One of my favorite southern BC lakes is White, nestled in the hills between the two arms of Shuswap Lake. It is a comfortable 2 hour drive from Kelowna, first taking Highway 97B to Salmon Arm, then Highway 1 northwest for 20 minutes to a Y shaped turn-off on the right which you follow for 8 kilometers (5 miles) straight to the lake. The drive is well worth it, especially after the longer than usual winter we just experienced, severe even for the balmy Okanagan Valley! White is a 5.5 Kilometer (3.2 mile) clear body of water with an abundance of weedy shoals interspaced with a white marl bottom. This is just the environment that creates great quantities of aquatic life, including at times enormous hatches of chironomids, mayflies, sedges, damselflies and dragonflies. Just tailor made for huge silver sided Kamloops trout that cruise the shoals gorging mainly on the insect larvae. How big? Well, White Lake is so productive that it is still open for ice fishing (in recent years many BC lakes have been closed November to April for conservation purposes). This past ice fishing season a friend of Jim Kehler's in Salmon Arm caught an 8.2 kilogram (18 pound) fish through the ice! The monster was so large that a 20 cm (8 inch) augered hole had to be chipped larger to pull the fish out. And Paul Araki of Harv's Sports here in Kelowna knows of a 7.7 kilogram (17 pound) rainbow caught since the ice breakup in mid April!
On May 7, 1996, I left Kelowna, spirits soaring, fly rods packed, to meet Jim's uncle, Bill Kehler who was camped for the week at the north end Provincial campsite on White Lake. That afternoon proved too windy and cold (you could see snow blanketing the trees at the higher levels) for comfortable fishing. Temperatures dipped to 1 degree C that night but the next morning the wind had softened to a gentle breeze and the sun began to peek through the storm clouds. Bill and I hit the water early, each in separate boats, to explore the east side shoals for trout.
It turned out that very few fish could be found. I prefer to anchor and flycast but when fish are scarce, I shut off my 5 HP Merc, pull out the oars and slowly troll sinking fly lines to search out the trout. That morning, a brown leach had the only action for me, two strikes, one lost and the other, a rather smallish rainbow of 35 cm (14 inches) boated out of sheer desperation for a fish! White Lake, again for conservation purposes, has a daily creel limit of two trout. And not one fish was spotted on the hundreds of acres of crystal clear shoals on the east side. Bill fared even worse with not a nibble to report. Few other fishermen, likely because of the cool weather, were on the lake. As I had to leave shortly after mid day for Kelowna, I decided to rev up the Merc and head for the sometimes crowded shoals at the south end of the lake where a boat launching ramp and parking area are located, almost opposite to the community fire hall.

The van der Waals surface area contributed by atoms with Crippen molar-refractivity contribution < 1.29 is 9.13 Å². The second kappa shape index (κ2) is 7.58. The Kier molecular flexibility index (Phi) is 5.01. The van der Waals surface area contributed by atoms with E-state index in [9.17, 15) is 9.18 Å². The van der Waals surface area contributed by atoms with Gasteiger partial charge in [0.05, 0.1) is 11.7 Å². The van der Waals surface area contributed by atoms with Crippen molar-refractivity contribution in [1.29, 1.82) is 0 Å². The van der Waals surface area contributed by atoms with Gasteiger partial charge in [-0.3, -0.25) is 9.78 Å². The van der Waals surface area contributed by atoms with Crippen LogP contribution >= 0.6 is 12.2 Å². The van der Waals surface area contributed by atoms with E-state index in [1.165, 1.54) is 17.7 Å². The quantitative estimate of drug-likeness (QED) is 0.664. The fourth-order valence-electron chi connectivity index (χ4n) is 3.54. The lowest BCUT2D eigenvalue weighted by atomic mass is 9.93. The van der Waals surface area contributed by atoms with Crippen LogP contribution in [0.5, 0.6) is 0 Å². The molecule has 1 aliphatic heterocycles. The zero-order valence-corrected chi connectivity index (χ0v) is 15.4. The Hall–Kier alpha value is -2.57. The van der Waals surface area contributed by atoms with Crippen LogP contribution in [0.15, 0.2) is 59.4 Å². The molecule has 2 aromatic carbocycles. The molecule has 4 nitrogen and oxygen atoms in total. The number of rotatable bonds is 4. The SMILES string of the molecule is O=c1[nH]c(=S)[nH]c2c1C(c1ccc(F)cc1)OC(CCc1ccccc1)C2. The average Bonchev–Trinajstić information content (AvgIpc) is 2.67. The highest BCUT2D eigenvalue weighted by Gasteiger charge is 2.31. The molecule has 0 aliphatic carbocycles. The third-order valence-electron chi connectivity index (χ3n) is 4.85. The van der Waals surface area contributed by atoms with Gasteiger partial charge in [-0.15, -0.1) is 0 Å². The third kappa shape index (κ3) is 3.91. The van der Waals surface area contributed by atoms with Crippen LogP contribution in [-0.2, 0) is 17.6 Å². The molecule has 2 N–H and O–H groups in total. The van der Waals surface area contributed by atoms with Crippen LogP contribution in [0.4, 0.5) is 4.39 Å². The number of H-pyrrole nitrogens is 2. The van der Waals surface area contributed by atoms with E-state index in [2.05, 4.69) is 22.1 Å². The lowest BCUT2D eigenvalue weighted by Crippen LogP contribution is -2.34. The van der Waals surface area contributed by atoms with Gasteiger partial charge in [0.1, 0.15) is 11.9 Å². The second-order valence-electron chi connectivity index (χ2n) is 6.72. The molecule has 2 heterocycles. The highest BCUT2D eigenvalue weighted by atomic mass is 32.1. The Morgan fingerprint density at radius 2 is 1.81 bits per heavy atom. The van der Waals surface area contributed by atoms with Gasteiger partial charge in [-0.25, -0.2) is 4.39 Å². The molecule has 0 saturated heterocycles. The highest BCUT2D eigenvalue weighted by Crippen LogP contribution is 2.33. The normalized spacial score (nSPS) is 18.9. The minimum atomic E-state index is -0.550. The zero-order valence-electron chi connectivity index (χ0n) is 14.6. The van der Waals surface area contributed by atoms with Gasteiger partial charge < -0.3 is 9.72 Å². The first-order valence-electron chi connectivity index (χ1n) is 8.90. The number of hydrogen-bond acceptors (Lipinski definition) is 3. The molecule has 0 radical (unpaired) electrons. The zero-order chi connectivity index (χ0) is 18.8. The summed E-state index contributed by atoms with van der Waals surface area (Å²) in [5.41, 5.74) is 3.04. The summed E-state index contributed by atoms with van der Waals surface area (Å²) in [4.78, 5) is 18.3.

When I arrived, 4 other boats were anchored at the shoal, all fishing small chironomids (10 to 16 size) on floating lines with long leaders. The fish, when actively feeding, cruise just off the bottom at the shoal drop-off in 5 to 6 meter (15 to 18 feet) of water. My heart jumped when I immediately spotted two large rainbows cruising near bottom in the pristine water. I backed off and anchored in about 11 meters (35 feet) of water and began casting my # 8 WF dry line equipped with a 4.5 meter (14 foot) 4X tapered leader and a # 14 red chironomid to the spot where I had seen the fish. A lot of patience is required in chironomid fishing as you simply cast the line out and let the barbless hook (another requirement of White Lake) slowly sink with just the breeze adding movement to the fly. After about 45 minutes, both fishermen on my left suddenly experienced some action. A fish in spawning colours was released and also two bright silver fish could be seen vigorously leaping across the surface, both shaking off the offending hooks! I then quickly changed to a black chironomid given to me by George Barron of Kamloops after one of the fishermen had remarked that he had hooked his fish on a tiny black chironomid fly. Then it happened! I had put my 3 meter (9.5 foot) flyrod down in the boat and had picked up my camera when the rod almost jumped into the lake! My old Hardy Princess reel screeched like a midnight alley cat as a huge silver sided trout leaped several times across the shoal, almost in front of the nearest fisherman. I grabbed the rod just before it disappeared and for a while, just hung on! I didn't dare put any pressure on the 4X leader tippet. The fish then changed tactics with deep strong surges but with less explosiveness than in the earlier runs. The sun had emerged in a sudden dazzling brilliance as the magnificent trout came to my trembling net! A quick lift and the rainbow was in the boat just as the tiny barbless fly released its grip. Later, back in camp, the fish weighed almost 1.8 kilograms (4 pounds) and measured 55 cm (21.7 inches) in length. A true gift from a precious resource, White Lake!
As a sequel to this true story, I will include an article on how to fillet and bar-b-que fresh trout such as I did with my White Lake fish that will rival the best recipes of the most experienced world class chefs!
Your comments are welcome at dhaaheim at telus dot netHttp://www.tourcanada.com -- Revised: May 9, 1996